You've never followed your dad's lead. You like Kendrick Lamar. He likes Bruce Springsteen. You'll spend $200 on shoes. He wishes Miller's Outpost was still around (Miller's who?—SD). Jesus Lopez, on the other hand, knew at an early age his dad was on to something, which is what led to him recreating his pop's first-generation Mazda in all its '80s-era glory.
"In the early '90s, my dad owned one," Jesus says about the rotary-powered two-seater Mazda introduced to Japan in 1978, and that later came to the U.S. "Originally, I wanted an EM1 [Honda Civic] until my dad showed me the first-gen RX-7, and from that moment on I only wanted [that]." And that's exactly what he ended up with, despite his predilection toward Hondas and something like that late-'90s Civic Si he'd been eyeballing, which he learned from his sibling. "I grew up around Hondas because of my brother," Jesus says, "but RX-7s were always interesting because of their rarity and their rotary engines."
Jesus learned soon enough that those rotary engines aren't as trouble free as, oh, say, that EM1 Civic Si's B16A2 would've been, though. It didn't take him long to blow up that factory-supplied 12A engine. And it only took him another 1,000 miles for the oil pump to fail on the one he'd just had rebuilt to take its own dump. It was right around this time that Jesus decided to chuck the carbureted 12A altogether and move on to something newer and something already turbocharged, like the later RX-7's 13B rotary engine that, straight from Mazda, is good for more than 200 hp. "From that point," Jesus says, "I learned that it's better to do things right than to half-ass them."
And by not half-assing anything, Jesus is talking about having that 13B overhauled—bridge-porting and all—and then strapping a BorgWarner turbo onto it, along with a one-off exhaust system by way of Schmuck Built. Speaking of Schmuck Built, the Pennsylvania-based fabrication firm is about the only one that's gotten its mitts onto Jesus' Mazda this side of Jesus himself. "I've done everything else to the car, from paint and bodywork to suspension and interior," he says, going on to mention how, although he didn't build the engine himself, he helped where he could.
The exterior is where Jesus' expertise lent itself the most. That's because, by trade, he paints cars for a living. "Being able to straighten, repair, and change the appearance of a vehicle has always been interesting because it plays a big role in modifying [something]," Jesus says, who started painting cars professionally at 16.
"When I first built the car, I did it to be a replica of my dad's car [from] back in the '90s, and I was able to get it spot on," Jesus says. "After a while, I began to make it more of my own and get it to the point where I can compete with today's builds while keeping it to my liking and not following trends."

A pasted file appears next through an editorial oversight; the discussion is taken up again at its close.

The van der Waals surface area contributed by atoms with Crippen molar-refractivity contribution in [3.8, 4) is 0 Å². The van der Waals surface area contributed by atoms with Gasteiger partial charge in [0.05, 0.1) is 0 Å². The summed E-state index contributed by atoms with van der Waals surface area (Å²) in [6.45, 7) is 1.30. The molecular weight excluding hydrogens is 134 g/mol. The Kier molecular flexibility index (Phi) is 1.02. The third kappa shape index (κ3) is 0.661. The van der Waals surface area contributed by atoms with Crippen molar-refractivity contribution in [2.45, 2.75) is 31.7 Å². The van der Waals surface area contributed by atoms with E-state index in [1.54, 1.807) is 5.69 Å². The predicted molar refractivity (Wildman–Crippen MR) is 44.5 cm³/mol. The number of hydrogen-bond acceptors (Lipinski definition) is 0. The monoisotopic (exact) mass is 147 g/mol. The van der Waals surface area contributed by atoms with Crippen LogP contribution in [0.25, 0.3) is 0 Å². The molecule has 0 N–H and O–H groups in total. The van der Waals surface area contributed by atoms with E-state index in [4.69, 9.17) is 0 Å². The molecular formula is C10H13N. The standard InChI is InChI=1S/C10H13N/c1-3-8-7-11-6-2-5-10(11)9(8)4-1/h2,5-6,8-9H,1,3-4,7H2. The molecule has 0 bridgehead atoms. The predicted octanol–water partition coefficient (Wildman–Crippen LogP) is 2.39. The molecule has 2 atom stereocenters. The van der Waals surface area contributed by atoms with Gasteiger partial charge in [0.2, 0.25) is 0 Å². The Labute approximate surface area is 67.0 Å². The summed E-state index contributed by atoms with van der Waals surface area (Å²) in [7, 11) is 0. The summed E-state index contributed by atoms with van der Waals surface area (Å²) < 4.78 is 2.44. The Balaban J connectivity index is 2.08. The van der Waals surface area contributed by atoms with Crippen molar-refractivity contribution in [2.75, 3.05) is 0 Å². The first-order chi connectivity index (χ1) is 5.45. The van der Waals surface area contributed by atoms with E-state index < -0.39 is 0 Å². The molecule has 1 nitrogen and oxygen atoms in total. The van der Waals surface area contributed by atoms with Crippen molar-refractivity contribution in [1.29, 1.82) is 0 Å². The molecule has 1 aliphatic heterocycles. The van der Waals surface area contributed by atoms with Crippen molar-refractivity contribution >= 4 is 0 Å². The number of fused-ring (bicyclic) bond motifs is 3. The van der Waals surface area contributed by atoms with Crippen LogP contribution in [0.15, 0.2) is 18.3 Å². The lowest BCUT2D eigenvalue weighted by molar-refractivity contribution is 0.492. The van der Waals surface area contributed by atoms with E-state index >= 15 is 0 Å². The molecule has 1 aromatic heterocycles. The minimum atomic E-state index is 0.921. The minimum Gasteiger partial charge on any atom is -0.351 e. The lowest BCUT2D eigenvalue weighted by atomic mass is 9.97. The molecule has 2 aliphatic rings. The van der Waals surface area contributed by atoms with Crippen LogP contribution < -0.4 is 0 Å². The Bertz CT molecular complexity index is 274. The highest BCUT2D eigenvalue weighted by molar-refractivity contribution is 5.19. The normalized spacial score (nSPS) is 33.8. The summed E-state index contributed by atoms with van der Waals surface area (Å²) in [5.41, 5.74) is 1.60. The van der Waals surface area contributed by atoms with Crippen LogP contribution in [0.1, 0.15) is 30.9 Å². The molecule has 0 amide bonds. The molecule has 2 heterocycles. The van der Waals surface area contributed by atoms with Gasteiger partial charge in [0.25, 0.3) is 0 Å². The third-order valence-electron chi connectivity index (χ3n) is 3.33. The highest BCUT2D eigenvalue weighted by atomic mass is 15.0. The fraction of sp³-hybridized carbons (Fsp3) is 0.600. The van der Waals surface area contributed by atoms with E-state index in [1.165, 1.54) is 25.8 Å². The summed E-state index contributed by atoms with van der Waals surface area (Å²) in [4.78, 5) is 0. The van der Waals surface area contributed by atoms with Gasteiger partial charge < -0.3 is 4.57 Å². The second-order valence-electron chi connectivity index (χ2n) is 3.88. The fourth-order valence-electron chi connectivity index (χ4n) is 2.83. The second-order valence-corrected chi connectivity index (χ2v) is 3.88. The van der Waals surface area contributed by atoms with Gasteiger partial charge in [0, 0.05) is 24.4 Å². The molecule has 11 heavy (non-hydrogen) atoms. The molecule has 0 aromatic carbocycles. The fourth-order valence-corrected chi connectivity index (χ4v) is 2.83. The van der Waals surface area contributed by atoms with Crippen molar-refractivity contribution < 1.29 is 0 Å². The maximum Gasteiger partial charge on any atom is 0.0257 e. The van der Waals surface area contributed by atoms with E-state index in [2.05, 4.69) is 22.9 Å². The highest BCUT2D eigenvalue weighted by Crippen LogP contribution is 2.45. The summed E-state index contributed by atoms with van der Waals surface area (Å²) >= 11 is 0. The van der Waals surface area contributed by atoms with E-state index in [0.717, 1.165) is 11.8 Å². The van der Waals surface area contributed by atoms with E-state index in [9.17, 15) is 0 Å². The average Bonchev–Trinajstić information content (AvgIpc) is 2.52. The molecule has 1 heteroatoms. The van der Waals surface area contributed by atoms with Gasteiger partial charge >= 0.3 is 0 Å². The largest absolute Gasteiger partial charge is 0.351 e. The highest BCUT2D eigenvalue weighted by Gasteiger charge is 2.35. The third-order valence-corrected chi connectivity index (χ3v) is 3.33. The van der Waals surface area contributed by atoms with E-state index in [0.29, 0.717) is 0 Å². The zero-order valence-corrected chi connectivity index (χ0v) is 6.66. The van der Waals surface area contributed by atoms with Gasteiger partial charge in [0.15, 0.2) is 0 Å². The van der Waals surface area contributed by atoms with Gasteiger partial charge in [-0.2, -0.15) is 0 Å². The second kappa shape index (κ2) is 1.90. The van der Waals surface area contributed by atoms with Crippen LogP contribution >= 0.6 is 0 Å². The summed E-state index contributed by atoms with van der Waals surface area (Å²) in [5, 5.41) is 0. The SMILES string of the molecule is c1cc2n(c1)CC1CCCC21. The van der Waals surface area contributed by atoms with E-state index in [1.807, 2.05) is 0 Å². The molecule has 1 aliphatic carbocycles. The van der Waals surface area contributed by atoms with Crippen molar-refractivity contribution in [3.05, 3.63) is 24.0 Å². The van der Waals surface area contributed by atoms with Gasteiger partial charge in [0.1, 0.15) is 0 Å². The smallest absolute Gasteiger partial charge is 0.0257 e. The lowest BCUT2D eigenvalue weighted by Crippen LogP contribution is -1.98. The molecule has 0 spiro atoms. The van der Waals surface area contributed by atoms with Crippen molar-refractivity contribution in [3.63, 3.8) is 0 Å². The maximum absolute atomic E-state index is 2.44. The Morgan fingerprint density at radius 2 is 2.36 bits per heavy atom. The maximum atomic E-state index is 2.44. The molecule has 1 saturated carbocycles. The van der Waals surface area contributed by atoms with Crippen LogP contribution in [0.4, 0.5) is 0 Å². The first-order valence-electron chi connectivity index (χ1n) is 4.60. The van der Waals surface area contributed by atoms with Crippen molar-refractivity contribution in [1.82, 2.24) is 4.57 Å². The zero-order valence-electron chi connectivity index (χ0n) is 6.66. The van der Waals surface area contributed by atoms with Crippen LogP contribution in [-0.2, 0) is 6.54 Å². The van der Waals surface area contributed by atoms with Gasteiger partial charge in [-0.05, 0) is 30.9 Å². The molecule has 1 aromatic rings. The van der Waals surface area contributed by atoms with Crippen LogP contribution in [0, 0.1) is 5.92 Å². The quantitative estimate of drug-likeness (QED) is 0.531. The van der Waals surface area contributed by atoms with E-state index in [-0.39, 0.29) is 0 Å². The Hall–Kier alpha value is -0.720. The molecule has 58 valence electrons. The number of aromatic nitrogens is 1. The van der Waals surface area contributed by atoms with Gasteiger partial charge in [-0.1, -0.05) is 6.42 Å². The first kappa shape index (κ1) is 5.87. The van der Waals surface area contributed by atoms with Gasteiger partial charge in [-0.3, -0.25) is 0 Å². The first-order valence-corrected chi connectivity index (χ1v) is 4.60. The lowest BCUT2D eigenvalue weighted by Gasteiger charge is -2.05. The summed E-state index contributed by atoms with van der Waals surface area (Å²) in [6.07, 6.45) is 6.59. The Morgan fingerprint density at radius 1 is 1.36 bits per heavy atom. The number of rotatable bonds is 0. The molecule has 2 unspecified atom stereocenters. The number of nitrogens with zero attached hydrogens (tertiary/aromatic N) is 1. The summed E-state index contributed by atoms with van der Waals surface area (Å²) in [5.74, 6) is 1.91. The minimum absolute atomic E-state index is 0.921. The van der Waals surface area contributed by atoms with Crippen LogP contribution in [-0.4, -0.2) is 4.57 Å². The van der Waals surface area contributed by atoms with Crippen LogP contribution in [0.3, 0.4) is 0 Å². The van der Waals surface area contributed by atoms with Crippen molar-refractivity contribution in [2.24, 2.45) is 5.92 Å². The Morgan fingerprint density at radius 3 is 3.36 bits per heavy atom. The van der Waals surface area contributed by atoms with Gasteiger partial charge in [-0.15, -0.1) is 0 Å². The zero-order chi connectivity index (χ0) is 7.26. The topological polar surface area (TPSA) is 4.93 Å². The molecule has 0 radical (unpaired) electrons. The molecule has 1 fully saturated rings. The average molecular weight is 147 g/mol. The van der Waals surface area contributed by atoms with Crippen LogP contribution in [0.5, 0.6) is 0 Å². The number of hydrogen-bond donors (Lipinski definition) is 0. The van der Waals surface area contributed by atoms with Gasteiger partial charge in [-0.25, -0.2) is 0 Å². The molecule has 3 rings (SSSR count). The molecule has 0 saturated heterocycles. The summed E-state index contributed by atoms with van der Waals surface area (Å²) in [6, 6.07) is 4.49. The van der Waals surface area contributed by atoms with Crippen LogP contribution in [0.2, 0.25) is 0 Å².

The juxtaposition of old meets new rings especially true when considering things like the two-and-a-half-decade-old 13B and the substantially more up-to-date Belak rims. Or the window louvers that belong to the '80s and the adjustable Techno Toy coilovers you could only find today. Consider things like the RX-7's shape and you'll wish you'd experienced an era in which fuel injectors barely existed, but look at the shaved and tidied-up engine bay and you'll be happy you're in the here and now. "The car has a little bit of everything—the shaved and tucked bay and the iPad are more of today's trends," Jesus says. "The stance is more of a performance theme, and with the louvers, hatch, and of course the rotary, it still shows that it's an old-school car."
And an old-school car it is, which means it's got the sort of hang-ups only an old-school car could have. "The biggest challenge with building this car was sourcing parts," Jesus says—a sentiment just about anybody trying to restore anything three decades old could relate to. "A lot of the parts [have been] custom made, and a lot of them are over-priced because not many people offer them."
It's a problem worth having, though, and if you ask Jesus, he'll confirm that every bit of angst associated with things like trying to find, say, the right sway bars, was worth it. "I wanted to build something that could compete a little with the old and a little with the new school, interpreting the best of both worlds while still building a car I love and enjoy," he says, "instead of building a car based off of opinions and yearly trends." And, of course, something in the likeness of the car that started it all for him, Dad's RX-7.